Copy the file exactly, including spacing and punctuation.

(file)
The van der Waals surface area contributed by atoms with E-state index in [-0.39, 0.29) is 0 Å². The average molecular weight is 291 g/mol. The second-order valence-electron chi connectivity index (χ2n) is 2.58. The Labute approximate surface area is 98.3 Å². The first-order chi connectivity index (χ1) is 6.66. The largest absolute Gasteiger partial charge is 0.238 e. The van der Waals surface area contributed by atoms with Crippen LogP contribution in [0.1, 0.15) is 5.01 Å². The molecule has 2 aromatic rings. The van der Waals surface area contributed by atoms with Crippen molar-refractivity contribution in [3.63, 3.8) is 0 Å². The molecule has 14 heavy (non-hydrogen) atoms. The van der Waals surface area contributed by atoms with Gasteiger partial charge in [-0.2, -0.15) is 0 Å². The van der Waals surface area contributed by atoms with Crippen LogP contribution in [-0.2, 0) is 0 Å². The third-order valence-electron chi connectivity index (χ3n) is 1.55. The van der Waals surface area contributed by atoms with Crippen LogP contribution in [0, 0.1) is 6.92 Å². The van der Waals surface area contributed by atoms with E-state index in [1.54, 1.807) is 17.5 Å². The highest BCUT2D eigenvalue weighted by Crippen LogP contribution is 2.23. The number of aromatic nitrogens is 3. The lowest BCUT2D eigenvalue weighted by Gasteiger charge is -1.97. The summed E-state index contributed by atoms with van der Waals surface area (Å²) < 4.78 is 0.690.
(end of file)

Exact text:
The van der Waals surface area contributed by atoms with E-state index in [-0.39, 0.29) is 0 Å². The average molecular weight is 291 g/mol. The second-order valence-electron chi connectivity index (χ2n) is 2.58. The Labute approximate surface area is 98.3 Å². The first-order chi connectivity index (χ1) is 6.66. The largest absolute Gasteiger partial charge is 0.238 e. The van der Waals surface area contributed by atoms with Crippen LogP contribution in [0.1, 0.15) is 5.01 Å². The molecule has 2 aromatic rings. The van der Waals surface area contributed by atoms with Crippen molar-refractivity contribution in [3.63, 3.8) is 0 Å². The molecule has 14 heavy (non-hydrogen) atoms. The van der Waals surface area contributed by atoms with Gasteiger partial charge in [-0.2, -0.15) is 0 Å². The van der Waals surface area contributed by atoms with Crippen LogP contribution in [-0.2, 0) is 0 Å². The third-order valence-electron chi connectivity index (χ3n) is 1.55. The van der Waals surface area contributed by atoms with Crippen LogP contribution in [0, 0.1) is 6.92 Å². The van der Waals surface area contributed by atoms with E-state index in [1.54, 1.807) is 17.5 Å². The highest BCUT2D eigenvalue weighted by Crippen LogP contribution is 2.23. The number of aromatic nitrogens is 3. The lowest BCUT2D eigenvalue weighted by Gasteiger charge is -1.97. The summed E-state index contributed by atoms with van der Waals surface area (Å²) < 4.78 is 0.690.